One point of contention is mixing. As professional and regulated businesses enter, they are keen to tie real identities to transactions, and they are loath to touch bitcoins of unknown provenance. Many in the community rightly see this as a threat to Bitcoin's fungibility.

"If someone says, 'I will not accept these bitcoins over here because I think they are stolen funds,' then their value is different from these other bitcoins that are not necessarily stolen funds," explains Garzik. "And so some people of the crypto-anarchist, libertarian mindset feel it's very important to mix because that preserves the fungibility of Bitcoin."

Mixing is essentially laundering. It is combining bitcoins of different origins in a pool before handing them back to their owners in order to obfuscate who has which coin. Some even suggest that mixing should be built into the Bitcoin protocol itself. Businesses, to say the least, don't like the sound of that. Everyone, however, will have to accept that Bitcoin is an open source project, and it's ultimately consensus that will resolve the differences.

There's no escaping regulation

Just two days before the conference, the Department of Homeland Security seized accounts belonging to Mt. Gox, the largest Bitcoin exchange (and a major sponsor of the conference), in what looks like the beginning of a criminal enforcement. You'd think this would have put a pall on the festivities, but in a way it only served to underscore the growing professionalization of the Bitcoin ecosystem.

Mt. Gox seems to have been operating without the requisite money transmitter licenses, and DHS alleges it lied about its status as a money transmitter in bank documents. In contrast, the new Bitcoin businesses that are springing up are working with state and federal regulators to cross every T and dot every I. And panelist after panelist on the conference's "Legal and Regulatory" track explained to attendees how to comply with the law, as uncertain as it is. Dilettante time is over.

If the message wan't clear enough, the Bitcoin Foundation—which helps organize Bitcoin's development on the same model as the Linux Foundation—announced that it would be hiring a full time lawyer in Washington to represent the community's interests. The thinking is that Bitcoin businesses and users are going to be regulated even if the protocol itself can't be, so it's time to engage the regulators and policy makers before they make any hasty moves.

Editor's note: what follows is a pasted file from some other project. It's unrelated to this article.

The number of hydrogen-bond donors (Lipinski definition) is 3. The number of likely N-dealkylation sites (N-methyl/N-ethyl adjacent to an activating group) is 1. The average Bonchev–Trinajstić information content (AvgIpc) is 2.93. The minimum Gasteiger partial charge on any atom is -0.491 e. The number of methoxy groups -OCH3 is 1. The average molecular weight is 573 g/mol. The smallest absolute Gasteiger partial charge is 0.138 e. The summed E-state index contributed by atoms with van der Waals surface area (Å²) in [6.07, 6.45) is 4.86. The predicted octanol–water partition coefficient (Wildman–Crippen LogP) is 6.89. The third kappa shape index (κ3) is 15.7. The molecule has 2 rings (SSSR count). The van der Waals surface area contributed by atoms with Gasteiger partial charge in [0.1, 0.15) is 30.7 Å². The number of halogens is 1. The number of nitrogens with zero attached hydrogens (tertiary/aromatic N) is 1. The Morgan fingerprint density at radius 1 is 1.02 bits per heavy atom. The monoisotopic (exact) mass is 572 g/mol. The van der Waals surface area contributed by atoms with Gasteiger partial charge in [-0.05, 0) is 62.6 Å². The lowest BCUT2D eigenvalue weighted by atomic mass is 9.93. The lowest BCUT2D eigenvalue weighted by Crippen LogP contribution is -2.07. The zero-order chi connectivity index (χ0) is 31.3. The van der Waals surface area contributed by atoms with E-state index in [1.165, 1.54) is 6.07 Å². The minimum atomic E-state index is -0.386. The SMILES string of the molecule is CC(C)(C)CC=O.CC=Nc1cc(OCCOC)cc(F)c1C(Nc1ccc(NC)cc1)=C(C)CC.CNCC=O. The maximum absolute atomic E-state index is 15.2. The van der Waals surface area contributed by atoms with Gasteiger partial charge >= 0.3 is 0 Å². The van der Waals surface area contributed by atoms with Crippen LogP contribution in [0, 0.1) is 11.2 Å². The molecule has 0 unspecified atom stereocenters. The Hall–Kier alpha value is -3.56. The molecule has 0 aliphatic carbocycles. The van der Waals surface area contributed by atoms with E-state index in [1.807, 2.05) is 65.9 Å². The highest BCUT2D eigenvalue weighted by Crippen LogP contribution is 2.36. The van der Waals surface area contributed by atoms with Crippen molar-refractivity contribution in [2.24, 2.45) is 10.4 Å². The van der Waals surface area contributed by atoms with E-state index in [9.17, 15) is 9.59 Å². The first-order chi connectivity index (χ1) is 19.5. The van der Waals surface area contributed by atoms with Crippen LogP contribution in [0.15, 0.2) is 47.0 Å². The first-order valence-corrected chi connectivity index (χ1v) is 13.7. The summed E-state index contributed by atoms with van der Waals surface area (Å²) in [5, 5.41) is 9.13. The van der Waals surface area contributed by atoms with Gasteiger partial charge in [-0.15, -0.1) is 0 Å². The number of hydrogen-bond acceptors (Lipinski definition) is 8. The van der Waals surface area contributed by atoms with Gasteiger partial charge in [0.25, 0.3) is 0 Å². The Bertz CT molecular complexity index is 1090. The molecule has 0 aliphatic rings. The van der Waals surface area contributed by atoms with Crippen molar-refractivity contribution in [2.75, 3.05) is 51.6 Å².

This willingness to lobby and work with regulators, however, was not well received by many of the old guard. As one exasperated Foundation member tweeted, "I got into Bitcoin to improve this miserable planet and ESCAPE the iron grip of privileged moneyed interests, not JOIN THEM!"

But the fact is that Bitcoin is growing up. Its revolutionary potential is greater than most have yet understood. Entrepreneurs and venture capitalists are seeking to professionalize and legitimizing the network, and to do that regulators will have to understand and accept it.

It's true that Bitcoin could continue to operate even if it was outlawed outright, but then it would only serve as an underworld currency, and its development would not doubt be hampered. The more subversive path may well be to let regulators create their rules for what at base is an uncontrollable system.

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  1. Bob Wenzel has a great take on Bitcoin after going to the Bitcoin Conference 2013 in Silicon Valley:

    Part 2

    Part 3

    (Couldn’t find part 1. Maybe Bob was labeling the parts of his report with the same labeling machine that George Lucas used once…)

    1. Samantha. true that Bradley`s blurb is shocking… on thursday I got a great Mazda after bringing in $5869 this – five weeks past and-in excess of, 10 grand this past month. with-out any question its the best job I have ever done. I started this 10-months ago and right away started making a cool more than $85, per/hr. I follow the details here…
      (Go to site and open “Home” for details)

      1. More spam.

  2. You know who else created an alternate currency?

    1. Counterfeiters?

    2. The Confederate States of America?

    3. Jesus?!?!?!

  3. A virtual currency run by hackers. What could go wrong?

    1. It’s open source, so it isn’t really run by anyone. The only thing that can go wrong are regulators.